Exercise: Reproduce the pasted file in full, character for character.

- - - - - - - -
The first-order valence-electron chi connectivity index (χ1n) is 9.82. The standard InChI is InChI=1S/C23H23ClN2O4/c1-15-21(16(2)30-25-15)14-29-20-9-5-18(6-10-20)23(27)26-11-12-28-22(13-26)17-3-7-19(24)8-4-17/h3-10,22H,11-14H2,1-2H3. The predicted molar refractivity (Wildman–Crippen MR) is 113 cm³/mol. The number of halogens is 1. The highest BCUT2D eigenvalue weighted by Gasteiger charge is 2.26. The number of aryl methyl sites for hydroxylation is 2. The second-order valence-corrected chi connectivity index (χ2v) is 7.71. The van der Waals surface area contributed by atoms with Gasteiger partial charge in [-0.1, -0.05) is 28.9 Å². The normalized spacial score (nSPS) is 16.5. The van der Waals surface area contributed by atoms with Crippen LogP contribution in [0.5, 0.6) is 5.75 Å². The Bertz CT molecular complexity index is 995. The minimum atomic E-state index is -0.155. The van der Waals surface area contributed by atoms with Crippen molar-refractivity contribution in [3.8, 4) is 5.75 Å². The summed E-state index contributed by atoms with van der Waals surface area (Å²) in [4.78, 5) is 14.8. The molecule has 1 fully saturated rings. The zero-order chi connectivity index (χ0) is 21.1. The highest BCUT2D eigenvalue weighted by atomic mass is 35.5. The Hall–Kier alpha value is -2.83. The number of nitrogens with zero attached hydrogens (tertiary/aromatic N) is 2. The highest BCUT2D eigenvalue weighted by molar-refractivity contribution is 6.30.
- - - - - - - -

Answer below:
The first-order valence-electron chi connectivity index (χ1n) is 9.82. The standard InChI is InChI=1S/C23H23ClN2O4/c1-15-21(16(2)30-25-15)14-29-20-9-5-18(6-10-20)23(27)26-11-12-28-22(13-26)17-3-7-19(24)8-4-17/h3-10,22H,11-14H2,1-2H3. The predicted molar refractivity (Wildman–Crippen MR) is 113 cm³/mol. The number of halogens is 1. The highest BCUT2D eigenvalue weighted by Gasteiger charge is 2.26. The number of aryl methyl sites for hydroxylation is 2. The second-order valence-corrected chi connectivity index (χ2v) is 7.71. The van der Waals surface area contributed by atoms with Gasteiger partial charge in [-0.1, -0.05) is 28.9 Å². The normalized spacial score (nSPS) is 16.5. The van der Waals surface area contributed by atoms with Crippen LogP contribution in [0.5, 0.6) is 5.75 Å². The Bertz CT molecular complexity index is 995. The minimum atomic E-state index is -0.155. The van der Waals surface area contributed by atoms with Crippen molar-refractivity contribution in [3.8, 4) is 5.75 Å². The summed E-state index contributed by atoms with van der Waals surface area (Å²) in [4.78, 5) is 14.8. The molecule has 1 fully saturated rings. The zero-order chi connectivity index (χ0) is 21.1. The highest BCUT2D eigenvalue weighted by atomic mass is 35.5. The Hall–Kier alpha value is -2.83. The number of nitrogens with zero attached hydrogens (tertiary/aromatic N) is 2. The highest BCUT2D eigenvalue weighted by molar-refractivity contribution is 6.30.